Baby Milk Action and its partners have repeatedly raised concerns when mothers have been separated from their babies in immigration or detention centres or denied access to feed them. This action has led to questions being raised in Parliament and helped bring about changes to government procedures (press release from 2007 case).
We have been asked to support mothers' rights in a similar case in Spain, that of Habiba and her daughter.
(Campaign image by Louma Sader Bujana / AmorMaternal.com).
You can find information in English and a petition to send on the Habiba campaign page. There is also a Facebook group and blog, with various events planned in Spain, the UK and other countries, such as a gathering in Trafalgar Square on 21 June.
Baby Milk Action has sent the letter below to the authorities who have separated Habiba from her daughter claiming that breastfeeding is "chaotic" and "damaging".
Update 22 June 2011: The Habiba campaign blog reports that mother and baby have been reunited. See Guardian article 23rd June
We have not yet received a response regarding a review of this case and broader policies. However, according to a report in the Guardian, (21st June) the authorities involved in the case cited other child safety concerns as being the reason for the child's removal and claim to support breastfeeding. Given the comments regarding Habiba's breastfeeding practices, it appears that policies do still require review and consideration given to how to support mothers and babies while ensuring child safety is protected.
I apologise for writing in English, but the case of the mother Habiba who has been forcibly separated from her daughter has been brought to our attention and we wish to bring the following information to your attention and call for a review of the case as a matter of urgency.
Baby Milk Action is the UK member the International Baby Food Action Network (IBFAN) a network of over 200 citizens groups in over 100 countries and together the world’s health community we work to ensure that the critical value of breastfeeding and the importance of keeping mothers and babies together is recognised. We are contacting you to clarify your policies regarding breastfeeding mothers.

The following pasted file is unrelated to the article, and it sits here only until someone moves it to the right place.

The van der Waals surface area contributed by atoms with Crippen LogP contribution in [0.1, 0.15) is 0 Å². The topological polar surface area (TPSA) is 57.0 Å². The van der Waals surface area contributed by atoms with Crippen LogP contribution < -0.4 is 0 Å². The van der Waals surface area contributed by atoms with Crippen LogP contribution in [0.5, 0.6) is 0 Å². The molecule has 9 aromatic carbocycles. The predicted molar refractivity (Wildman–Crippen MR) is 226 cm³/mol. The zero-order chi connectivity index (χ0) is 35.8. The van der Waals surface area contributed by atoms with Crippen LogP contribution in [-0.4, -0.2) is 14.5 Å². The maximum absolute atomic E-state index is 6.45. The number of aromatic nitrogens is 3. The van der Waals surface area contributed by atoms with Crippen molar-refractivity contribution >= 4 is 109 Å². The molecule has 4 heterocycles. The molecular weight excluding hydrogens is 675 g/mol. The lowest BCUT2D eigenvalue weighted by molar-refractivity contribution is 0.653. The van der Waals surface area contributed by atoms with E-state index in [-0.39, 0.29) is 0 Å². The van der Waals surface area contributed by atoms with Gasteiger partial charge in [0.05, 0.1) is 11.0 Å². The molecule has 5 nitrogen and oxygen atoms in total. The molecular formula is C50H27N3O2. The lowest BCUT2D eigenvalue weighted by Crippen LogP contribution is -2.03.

Apart from its psychological importance, breastfeeding reduces the incidence of infectious diseases, chronic diseases and auto-immune diseases, offers optimal development and growth, cognitive and visual development and evidence suggests that it decreases the risk of obesity. The benefits of breastfeeding extend throughout the whole life cycle. In the global context, breastfeeding and appropriate complementary feeding help fulfil the Millennium Development Goals and have the potential to reduce under-5 mortality by 19%. (ref 1).
The decision to separate breastfeeding mothers from their babies flies in the face of a number of UN Resolutions and conventions, including the International Code of Marketing of Breastmilk Substitutes and the relevant, subsequent WHA resolutions, the Global Strategy on Infant and Young Child Feeding, UNICEF’s Baby-friendly Hospital Initiative and the Innocenti Declaration on the Protection, Promotion and Support of Breastfeeding, which all stress the critical importance of exclusive breastfeeding for the first six months of life with nutritionally adequate and safe complementary feeding alongside continued breastfeeding up to the age of two years and beyond. Article 24 of the Convention on the Rights of the Child also recognizes the contribution breastfeeding makes to the fulfilment of the right of the child to the highest attainable standard of health.
We would be grateful if you could review your policies in this area as a matter of urgency to ensure they are in line with these measures and provide mothers with the necessary support to continue breastfeeding.
Ref. 1 Jones G et al. (2003) How many child deaths can we prevent this year? The Lancet, no 362, 65-71.